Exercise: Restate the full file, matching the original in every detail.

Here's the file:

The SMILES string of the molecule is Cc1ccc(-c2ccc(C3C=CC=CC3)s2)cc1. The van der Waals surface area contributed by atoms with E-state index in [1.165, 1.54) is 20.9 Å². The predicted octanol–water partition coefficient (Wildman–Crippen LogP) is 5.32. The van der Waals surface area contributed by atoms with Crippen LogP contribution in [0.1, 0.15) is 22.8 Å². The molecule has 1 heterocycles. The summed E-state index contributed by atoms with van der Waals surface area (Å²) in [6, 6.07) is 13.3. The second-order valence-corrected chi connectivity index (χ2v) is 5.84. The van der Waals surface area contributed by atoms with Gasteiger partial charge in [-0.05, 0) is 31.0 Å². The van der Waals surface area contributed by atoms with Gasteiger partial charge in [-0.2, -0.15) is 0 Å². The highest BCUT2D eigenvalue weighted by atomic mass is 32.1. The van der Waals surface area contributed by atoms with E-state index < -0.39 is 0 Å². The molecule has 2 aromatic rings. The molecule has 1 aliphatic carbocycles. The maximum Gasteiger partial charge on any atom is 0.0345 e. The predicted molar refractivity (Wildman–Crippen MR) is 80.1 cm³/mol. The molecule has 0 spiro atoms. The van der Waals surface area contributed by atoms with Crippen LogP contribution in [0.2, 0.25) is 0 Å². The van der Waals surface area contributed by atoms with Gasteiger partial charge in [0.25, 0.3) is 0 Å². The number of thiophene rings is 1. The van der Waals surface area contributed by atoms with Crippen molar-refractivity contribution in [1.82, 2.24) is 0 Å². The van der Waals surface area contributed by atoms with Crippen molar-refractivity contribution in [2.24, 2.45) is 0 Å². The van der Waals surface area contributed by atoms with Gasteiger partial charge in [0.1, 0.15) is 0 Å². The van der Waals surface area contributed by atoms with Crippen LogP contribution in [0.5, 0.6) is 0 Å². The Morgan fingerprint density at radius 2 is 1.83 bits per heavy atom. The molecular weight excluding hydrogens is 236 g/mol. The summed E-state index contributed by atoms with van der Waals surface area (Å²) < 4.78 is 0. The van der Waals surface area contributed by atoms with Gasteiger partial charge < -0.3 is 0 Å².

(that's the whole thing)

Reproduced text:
The SMILES string of the molecule is Cc1ccc(-c2ccc(C3C=CC=CC3)s2)cc1. The van der Waals surface area contributed by atoms with E-state index in [1.165, 1.54) is 20.9 Å². The predicted octanol–water partition coefficient (Wildman–Crippen LogP) is 5.32. The van der Waals surface area contributed by atoms with Crippen LogP contribution in [0.1, 0.15) is 22.8 Å². The molecule has 1 heterocycles. The summed E-state index contributed by atoms with van der Waals surface area (Å²) in [6, 6.07) is 13.3. The second-order valence-corrected chi connectivity index (χ2v) is 5.84. The van der Waals surface area contributed by atoms with Gasteiger partial charge in [-0.05, 0) is 31.0 Å². The van der Waals surface area contributed by atoms with Gasteiger partial charge in [-0.2, -0.15) is 0 Å². The highest BCUT2D eigenvalue weighted by atomic mass is 32.1. The van der Waals surface area contributed by atoms with E-state index < -0.39 is 0 Å². The molecule has 2 aromatic rings. The molecule has 1 aliphatic carbocycles. The maximum Gasteiger partial charge on any atom is 0.0345 e. The predicted molar refractivity (Wildman–Crippen MR) is 80.1 cm³/mol. The molecule has 0 spiro atoms. The van der Waals surface area contributed by atoms with Crippen LogP contribution in [0.2, 0.25) is 0 Å². The van der Waals surface area contributed by atoms with Gasteiger partial charge in [0.25, 0.3) is 0 Å². The number of thiophene rings is 1. The van der Waals surface area contributed by atoms with Crippen molar-refractivity contribution in [1.82, 2.24) is 0 Å². The van der Waals surface area contributed by atoms with Crippen molar-refractivity contribution in [2.24, 2.45) is 0 Å². The van der Waals surface area contributed by atoms with Gasteiger partial charge in [0.1, 0.15) is 0 Å². The van der Waals surface area contributed by atoms with Crippen LogP contribution in [0.5, 0.6) is 0 Å². The Morgan fingerprint density at radius 2 is 1.83 bits per heavy atom. The molecular weight excluding hydrogens is 236 g/mol. The summed E-state index contributed by atoms with van der Waals surface area (Å²) < 4.78 is 0. The van der Waals surface area contributed by atoms with Gasteiger partial charge < -0.3 is 0 Å².